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Walk on the wild side

Nature trail inspires exhibits at Lakewood Elementary's makeshift museum


By Karel Holloway / The Dallas Morning News

It didn't look much like a royal ball.

There were no ballgowns, no crystal chandeliers, no string orchestras.

There were lots of kids, some earthworms and a few turtles.

Jerry W. Hoefer / DMN
Susan Campbell lets children view and touch a turtle during Lakewood Elementary's one-night transformation into Lakewood Natural History Museum.

Still, "Thursday night for me was Cinderella at the ball," said Susan Campbell. "For the first time, there was something in my head that turned out just the way I imagined. It did exactly what I wanted it to do."

Mrs. Campbell, who contracts to lead science enrichment programs throughout the area, wanted to have a concentrated nature study at her daughter's school, Lakewood Elementary in East Dallas. She already had explored a creek running along the school's edge and had received an $18,000 grant from the Texas Parks and Wildlife Department to develop a nature trail there.

Now, she wanted to give all the 700 students at the school a chance to use and learn from the trail.

The Lakewood PTA agreed to pay her $11,000 to lead the classes for the students. Mrs. Campbell spent six weeks at Lakewood working with students.

Mrs. Campbell heads a company called Science Safari that provides science-enrichment programs. She offers hands-on science programs, mostly as part of after-school programs and during the summer. She proposed the Lakewood project after exploring the creek near the school.

To end the project, the school was transformed for one Thursday night this month into the Lakewood Natural History Museum. More than 150 student-created exhibits filled the halls and the gym, displaying what the students had learned. There were also geology, bird and wild animal exhibits from area scientists.

"These kids were told if they would like to present an exhibit they could. There was no grade. There was no push from teachers. Just some reminders from me," Mrs. Campbell said.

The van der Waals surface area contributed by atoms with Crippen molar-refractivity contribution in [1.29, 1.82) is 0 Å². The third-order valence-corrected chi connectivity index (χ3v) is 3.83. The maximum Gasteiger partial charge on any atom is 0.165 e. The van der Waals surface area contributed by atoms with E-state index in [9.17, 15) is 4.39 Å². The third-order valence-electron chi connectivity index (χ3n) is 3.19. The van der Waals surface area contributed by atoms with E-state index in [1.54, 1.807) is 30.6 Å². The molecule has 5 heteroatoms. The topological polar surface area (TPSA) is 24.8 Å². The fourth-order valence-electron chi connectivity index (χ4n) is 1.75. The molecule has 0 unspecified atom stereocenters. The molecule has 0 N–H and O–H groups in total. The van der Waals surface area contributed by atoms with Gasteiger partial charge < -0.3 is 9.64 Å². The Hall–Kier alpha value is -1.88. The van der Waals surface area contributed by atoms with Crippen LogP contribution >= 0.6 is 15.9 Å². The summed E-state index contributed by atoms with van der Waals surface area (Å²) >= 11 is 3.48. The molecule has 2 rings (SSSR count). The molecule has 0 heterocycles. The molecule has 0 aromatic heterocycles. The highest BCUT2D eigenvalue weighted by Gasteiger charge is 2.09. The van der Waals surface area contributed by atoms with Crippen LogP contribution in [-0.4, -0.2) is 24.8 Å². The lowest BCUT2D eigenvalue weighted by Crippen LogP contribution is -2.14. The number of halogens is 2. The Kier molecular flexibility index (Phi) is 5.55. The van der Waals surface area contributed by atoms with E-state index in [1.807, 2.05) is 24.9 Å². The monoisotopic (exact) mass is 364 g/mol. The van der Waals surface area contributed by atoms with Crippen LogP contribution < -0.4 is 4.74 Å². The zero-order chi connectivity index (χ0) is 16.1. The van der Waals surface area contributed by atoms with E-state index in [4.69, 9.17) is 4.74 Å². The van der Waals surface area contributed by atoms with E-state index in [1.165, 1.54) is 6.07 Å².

By project's end, many of the teachers were encouraging the students, offering "Stallion bucks" (chits that can be used in the school store) and urging their classes to complete more displays than others. Students from pre-kindergarten through sixth grade participated.

The projects, based mostly on findings from the creek, ranged from the serious to the silly.

A fourth-grader discovered a fossil of an inoceramus, an ancient clam from the Cretaceous period.

Abby Jordan, 9, said when she first saw it along the creek, she wasn't sure it was a fossil. "It looked kind of neat to me," she said.

She took it to Mrs. Campbell, who assured her it was a treasure, then did some research on the Internet to identify it.

Other exhibits had castings of raccoon tracks, displays of vines and a clay model of some trees.

"Those trees are almost mythical. We call them the squeaking trees because they are so close they rub together and make this squeaking sound," Mrs. Campbell said.

Unfortunately, one of the trees will have to be cut down because it split, she said. But the exhibit will be a remembrance.

"Why does everyone like the mushroom?" said the sign on one exhibit. "Because he's a Fungi." Get it, fun guy?

And another student made a map of what is officially called the Lakewood Outdoor Learning Area from Tootsie Rolls.

"I cannot believe how the kids have taken to this project. They just look forward to going down to LOLA [the trail] and looking for different scientific aspects of what they're studying," said Lakewood Principal Herschel Busby.

"There's just a spark now for science."

He said the study fit right in with the Dallas school district's science philosophy – learn from hands-on activities, not textbooks. And it uses what teachers know – kids can learn a lot outside the classroom.

"What spawned out of this was just a lot of creativity. You had some art working with the science, some writing. It just amazed me," Mr. Busby said.

Many school districts, including Dallas, realize the value of outdoor learning and now have environmental centers. Mr. Busby said the advantage of the LOLA is that it's right there. The school doesn't have to use limited time and field-trip money to get the students to the lesson site.

The proximity also allows the whole neighborhood to get involved. Boy Scouts helped clean the trail, and Lakewood dads built wooden steps leading down a bank.

"It's a Lakewood project, and that means a lot here," Mr. Busby said.

Eventually, thanks to the Parks and Wildlife grant, the path will be covered in gravel.

Mr. Busby said the project has been so rewarding he'd like for Mrs. Campbell to come back next year for fall and spring sessions and periodic visits throughout the year. That will hinge on funding. The PTA paid for the program this year.

The program was not without some misunderstandings. Mrs. Campbell said she started by holding assemblies to tell students what she had in mind. That included telling them they would need to wear shoes with closed toes for their trail trip and that for one night the school would be renamed the Lakewood Natural History Museum.

"Well, some kindergartners went home and told their parents that there was this lady that wanted to rename the school and they would have to buy new shoes."

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